Guest post by Rud Istvan
Charles asked whether I would critique this new nonsense. Sure, why not.
The highlighted ‘sciency’ article purports to create an ‘open source’ grid data resource using 17 ‘synchronous grid’ European regions to design and test how “that will help develop new power systems capable of meeting changing demands, such as the move towards renewable energy sources.” NOPE, this won’t help at all.
The body of this silly paper found observationally lower grid frequency variations in larger ‘isolated’ European subgrids! Of course larger grids have less frequency variation— something trivially true and known for many decades. The reasons are intuitive and simple. Larger grids by definition have more generation feeding the grid, so more grid inertia, and at the same time less ‘instantaneous load variation’ by simple virtue of the statistical law of large numbers.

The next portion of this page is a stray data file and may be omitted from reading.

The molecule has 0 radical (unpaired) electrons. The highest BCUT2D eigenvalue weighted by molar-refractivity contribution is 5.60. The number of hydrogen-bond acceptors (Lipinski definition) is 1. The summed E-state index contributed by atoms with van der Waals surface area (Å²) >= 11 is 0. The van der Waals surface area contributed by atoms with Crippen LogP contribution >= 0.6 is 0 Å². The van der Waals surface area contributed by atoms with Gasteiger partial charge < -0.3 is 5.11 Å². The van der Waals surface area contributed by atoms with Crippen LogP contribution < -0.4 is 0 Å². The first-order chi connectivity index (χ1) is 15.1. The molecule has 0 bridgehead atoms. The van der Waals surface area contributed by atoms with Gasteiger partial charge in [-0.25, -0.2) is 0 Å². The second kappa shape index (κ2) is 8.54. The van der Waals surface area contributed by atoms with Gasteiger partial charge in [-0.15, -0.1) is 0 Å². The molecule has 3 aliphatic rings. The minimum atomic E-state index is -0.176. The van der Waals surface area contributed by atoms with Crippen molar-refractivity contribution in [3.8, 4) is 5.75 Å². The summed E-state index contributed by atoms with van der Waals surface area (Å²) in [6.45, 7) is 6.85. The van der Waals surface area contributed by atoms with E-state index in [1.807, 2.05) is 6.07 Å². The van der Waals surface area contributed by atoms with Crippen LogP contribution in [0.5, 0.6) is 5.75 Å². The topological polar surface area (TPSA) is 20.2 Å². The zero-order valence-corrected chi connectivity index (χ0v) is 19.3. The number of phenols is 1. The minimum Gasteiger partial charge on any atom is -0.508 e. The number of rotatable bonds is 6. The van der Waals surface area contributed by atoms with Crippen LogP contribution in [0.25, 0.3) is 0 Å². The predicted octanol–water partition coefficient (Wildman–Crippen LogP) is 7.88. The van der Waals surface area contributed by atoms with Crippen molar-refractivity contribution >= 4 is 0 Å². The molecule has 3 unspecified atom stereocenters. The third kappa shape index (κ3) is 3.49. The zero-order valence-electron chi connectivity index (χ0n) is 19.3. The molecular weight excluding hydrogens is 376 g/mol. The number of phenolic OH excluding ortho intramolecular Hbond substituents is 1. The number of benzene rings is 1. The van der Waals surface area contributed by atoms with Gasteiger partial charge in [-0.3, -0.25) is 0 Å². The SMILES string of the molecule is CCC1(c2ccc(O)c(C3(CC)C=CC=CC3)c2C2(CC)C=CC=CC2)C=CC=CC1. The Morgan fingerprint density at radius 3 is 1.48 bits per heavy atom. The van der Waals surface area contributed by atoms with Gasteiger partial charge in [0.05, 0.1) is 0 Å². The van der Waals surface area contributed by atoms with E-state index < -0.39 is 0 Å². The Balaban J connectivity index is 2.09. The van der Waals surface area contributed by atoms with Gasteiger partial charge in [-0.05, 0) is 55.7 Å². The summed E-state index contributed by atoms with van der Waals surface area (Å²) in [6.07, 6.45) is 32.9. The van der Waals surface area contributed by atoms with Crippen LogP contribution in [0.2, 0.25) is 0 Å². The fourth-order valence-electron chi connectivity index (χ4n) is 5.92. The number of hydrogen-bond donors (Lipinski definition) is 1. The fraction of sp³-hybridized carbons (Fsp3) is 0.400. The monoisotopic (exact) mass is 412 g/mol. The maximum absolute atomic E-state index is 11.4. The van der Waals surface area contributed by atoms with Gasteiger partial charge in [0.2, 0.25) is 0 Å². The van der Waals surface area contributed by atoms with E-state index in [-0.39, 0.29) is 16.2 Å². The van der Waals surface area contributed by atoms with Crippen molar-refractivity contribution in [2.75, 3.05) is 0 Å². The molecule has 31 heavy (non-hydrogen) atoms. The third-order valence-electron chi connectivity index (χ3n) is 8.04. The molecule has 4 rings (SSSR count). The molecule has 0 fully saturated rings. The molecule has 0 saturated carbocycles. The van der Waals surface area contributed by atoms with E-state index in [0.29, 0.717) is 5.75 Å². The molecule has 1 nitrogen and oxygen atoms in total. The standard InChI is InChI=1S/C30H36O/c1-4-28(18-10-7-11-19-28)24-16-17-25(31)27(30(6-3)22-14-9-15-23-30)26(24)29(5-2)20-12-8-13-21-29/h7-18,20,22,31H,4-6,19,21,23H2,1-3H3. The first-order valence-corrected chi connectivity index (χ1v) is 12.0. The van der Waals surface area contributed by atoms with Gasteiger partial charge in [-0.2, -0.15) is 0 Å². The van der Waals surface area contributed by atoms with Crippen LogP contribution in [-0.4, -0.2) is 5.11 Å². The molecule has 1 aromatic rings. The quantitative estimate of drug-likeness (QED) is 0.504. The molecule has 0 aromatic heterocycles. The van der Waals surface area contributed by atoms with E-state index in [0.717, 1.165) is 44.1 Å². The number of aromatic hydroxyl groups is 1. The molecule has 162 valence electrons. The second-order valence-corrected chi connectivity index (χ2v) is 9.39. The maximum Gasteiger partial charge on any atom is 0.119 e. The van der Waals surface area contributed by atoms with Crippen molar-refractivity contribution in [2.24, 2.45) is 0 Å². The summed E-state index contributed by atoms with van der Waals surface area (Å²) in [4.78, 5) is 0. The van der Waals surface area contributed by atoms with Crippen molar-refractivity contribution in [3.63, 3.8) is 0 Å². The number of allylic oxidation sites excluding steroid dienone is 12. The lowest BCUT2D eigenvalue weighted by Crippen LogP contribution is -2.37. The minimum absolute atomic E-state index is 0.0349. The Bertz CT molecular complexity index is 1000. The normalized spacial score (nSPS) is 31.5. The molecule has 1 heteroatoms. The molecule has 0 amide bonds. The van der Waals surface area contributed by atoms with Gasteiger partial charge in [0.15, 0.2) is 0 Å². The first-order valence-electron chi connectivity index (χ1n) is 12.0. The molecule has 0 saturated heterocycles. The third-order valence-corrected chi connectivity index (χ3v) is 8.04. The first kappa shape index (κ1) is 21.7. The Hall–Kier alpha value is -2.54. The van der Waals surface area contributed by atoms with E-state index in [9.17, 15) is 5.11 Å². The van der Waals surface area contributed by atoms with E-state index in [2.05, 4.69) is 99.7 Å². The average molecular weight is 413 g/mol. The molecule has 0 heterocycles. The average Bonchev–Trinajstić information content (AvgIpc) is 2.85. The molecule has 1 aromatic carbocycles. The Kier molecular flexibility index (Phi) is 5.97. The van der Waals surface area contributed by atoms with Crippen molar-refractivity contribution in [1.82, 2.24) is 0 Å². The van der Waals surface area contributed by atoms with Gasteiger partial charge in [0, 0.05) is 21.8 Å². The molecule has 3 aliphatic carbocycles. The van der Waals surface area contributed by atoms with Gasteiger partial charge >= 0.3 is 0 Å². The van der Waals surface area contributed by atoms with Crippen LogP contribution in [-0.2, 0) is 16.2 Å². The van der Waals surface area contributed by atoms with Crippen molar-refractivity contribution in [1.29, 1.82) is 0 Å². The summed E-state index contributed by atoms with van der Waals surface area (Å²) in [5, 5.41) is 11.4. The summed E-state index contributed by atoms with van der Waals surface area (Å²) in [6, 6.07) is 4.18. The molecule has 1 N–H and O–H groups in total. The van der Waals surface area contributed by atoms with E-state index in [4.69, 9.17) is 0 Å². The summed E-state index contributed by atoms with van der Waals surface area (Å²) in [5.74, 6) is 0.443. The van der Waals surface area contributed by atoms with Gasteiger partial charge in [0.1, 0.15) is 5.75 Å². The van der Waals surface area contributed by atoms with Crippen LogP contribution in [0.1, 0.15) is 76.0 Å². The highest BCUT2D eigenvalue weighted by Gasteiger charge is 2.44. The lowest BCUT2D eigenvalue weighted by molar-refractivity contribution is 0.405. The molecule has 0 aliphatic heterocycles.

Grid inertia is just the frequency stabilization that comes from the kinetic energy of large rotating generator masses. As grid load ‘instantly’ increases, the frequency sags and the generator wants to slow down. But by slowing, it also ‘instantly’ injects some of its rotational kinetic energy until the driving source (steam, or natural gas in CCGT) can be turned up a bit to compensate.
CCGT is particularly good at this. It runs about 61% efficient at full load, 60% efficient at 80% load, and still 59% efficient at just 40% load. The gas turbine power reaction time is literally about a second no different than a jet engine.
None of this ‘open source data resource’ helps ‘the move to renewables’. Basic grid electrical engineering (EE) is simple and inescapable concerning renewables— they are uneconomic (investment always falls when subsidies dry up), intermittent (requiring underutilized backup generation), and provide no grid inertia (which is automatic with big fossil fuel fired generators). ALL BAD.